HOPE workshop aims at bringing together researchers interested in the design, semantics, implementation, and verification of higher-order effectful programs. It will be informal, consisting of invited talks, contributed talks on work in progress, and open-ended discussion sessions.
A recurring theme in many papers at ICFP, and in the research of many ICFP attendees, is the interaction of higher-order programming with various kinds of effects: storage effects, I/O, control effects, concurrency, etc. While effects are of critical importance in many applications, they also make it hard to build, maintain, and reason about one’s code. Higher-order languages (both functional and object-oriented) provide a variety of abstraction mechanisms to help “tame” or “encapsulate” effects (e.g. monads, ADTs, ownership types, typestate, first-class events, transactions, Hoare Type Theory, session types, substructural and region-based type systems), and a number of different semantic models and verification technologies have been developed in order to codify and exploit the benefits of this encapsulation (e.g. bisimulations, step-indexed Kripke logical relations, higher-order separation logic, game semantics, various modal logics). But there remain many open problems, and the field is highly active.
The goal of the HOPE workshop is to bring researchers from a variety of different backgrounds and perspectives together to exchange new and exciting ideas concerning the design, semantics, implementation, and verification of higher-order effectful programs.
We want HOPE to be as informal and interactive as possible. The program will thus involve a combination of invited talks, contributed talks about work in progress, and open-ended discussion sessions. There will be no published proceedings, but participants will be invited to submit working documents, talk slides, etc. to be posted on the workshop’s website:
Algebraic effects were originally introduced to study the semantics of computational effects. With the addition of handlers they have become an exciting new programming construct for implementing such effects. Languages such as Eff have demonstrated that handlers can be used as a more composable alternative to monads for implementing effects in a pure language.
OCaml provides many standard effects, such as mutable state, built into the language. Those effects not built into the language, for example concurrency, are traditionally implemented using monads. The first part of this talk will describe work to implement native algebraic effects for OCaml. The original motivation for this work was to provide built-in support for concurrency in OCaml without tying the language to a particular concurrency implementation. However, algebraic effects support many interesting examples beyond concurrency.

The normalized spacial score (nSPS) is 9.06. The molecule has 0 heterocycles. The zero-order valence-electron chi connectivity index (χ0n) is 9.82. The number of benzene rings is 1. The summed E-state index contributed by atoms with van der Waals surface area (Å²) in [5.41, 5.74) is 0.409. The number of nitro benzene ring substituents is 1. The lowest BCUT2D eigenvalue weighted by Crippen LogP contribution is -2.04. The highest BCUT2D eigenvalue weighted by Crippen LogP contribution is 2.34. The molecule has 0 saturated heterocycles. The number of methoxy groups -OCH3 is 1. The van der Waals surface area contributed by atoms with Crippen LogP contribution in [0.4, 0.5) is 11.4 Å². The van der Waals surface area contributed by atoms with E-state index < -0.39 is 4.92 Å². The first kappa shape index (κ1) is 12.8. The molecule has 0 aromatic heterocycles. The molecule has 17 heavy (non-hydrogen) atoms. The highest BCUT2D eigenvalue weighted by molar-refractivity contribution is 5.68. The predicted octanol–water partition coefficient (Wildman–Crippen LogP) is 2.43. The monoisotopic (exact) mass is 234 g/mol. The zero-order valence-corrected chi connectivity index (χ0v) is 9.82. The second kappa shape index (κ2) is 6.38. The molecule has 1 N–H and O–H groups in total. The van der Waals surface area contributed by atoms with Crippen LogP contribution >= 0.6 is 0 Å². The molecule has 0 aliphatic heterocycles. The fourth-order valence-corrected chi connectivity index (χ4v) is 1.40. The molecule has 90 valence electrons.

As with exceptions, algebraic effects risk being performed in a context where they will not be handled. Type systems designed to track the side-effects of expressions have been around for many years, and seem eminently suitable for ensuring all algebraic effects are appropriately handled. Recent developments in languages such as Koka have begun to produce effect systems that are genuinely usable, but they have yet to breakthrough into a more mainstream language. The second part of this talk will describe work to integrate an effect system into OCaml whilst maintaining backwards compatibility. This system both prevents effects from going unhandled and turns OCaml into a pure functional language: successfully tracking the purity of functions through their types.
The talk will discuss the interesting questions and challenges that still remain before this work is ready for release into OCaml.
This is joint work with Stephen Dolan, Matija Pretnar and KC Sivaramakrishnan.
Sun 18 Sep
|09:10 - 09:15|
|09:15 - 10:15|
Leo WhiteJane Street
|10:45 - 11:15|
|11:15 - 11:45|
|11:45 - 12:15|
|14:00 - 14:30|
|14:30 - 15:00|
William J. BowmanNortheastern University
|15:30 - 16:00|
Daan LeijenMicrosoft ResearchLink to publication
|16:00 - 16:30|
|17:00 - 17:30|
Call for Talk Proposals
We solicit proposals for contributed talks. We recommend preparing proposals of at most 2 pages, in either plain text or PDF format. However, we will accept longer proposals or submissions to other conferences, under the understanding that PC members are only expected to read the first two pages of such longer submissions. When submitting talk proposals, authors should specify how long a talk the speaker wishes to give. By default, contributed talks will be 30 minutes long, but proposals for shorter or longer talks will also be considered. Speakers may also submit supplementary material (e.g. a full paper, talk slides) if they desire, which PC members are free (but not expected) to read.
We are interested in talks on all topics related to the interaction of higher-order programming and computational effects. Talks about work in progress are particularly encouraged. If you have any questions about the relevance of a particular topic, please contact the PC chairs, Aleks Nanevski (email@example.com) and Lars Birkedal (firstname.lastname@example.org).
- Deadline for talk proposals (extended): June 19, 2016 (Sunday)
- Notification of acceptance: July 15, 2016 (Friday)
- Workshop: September 18, 2016 (Sunday)
|Link to publication|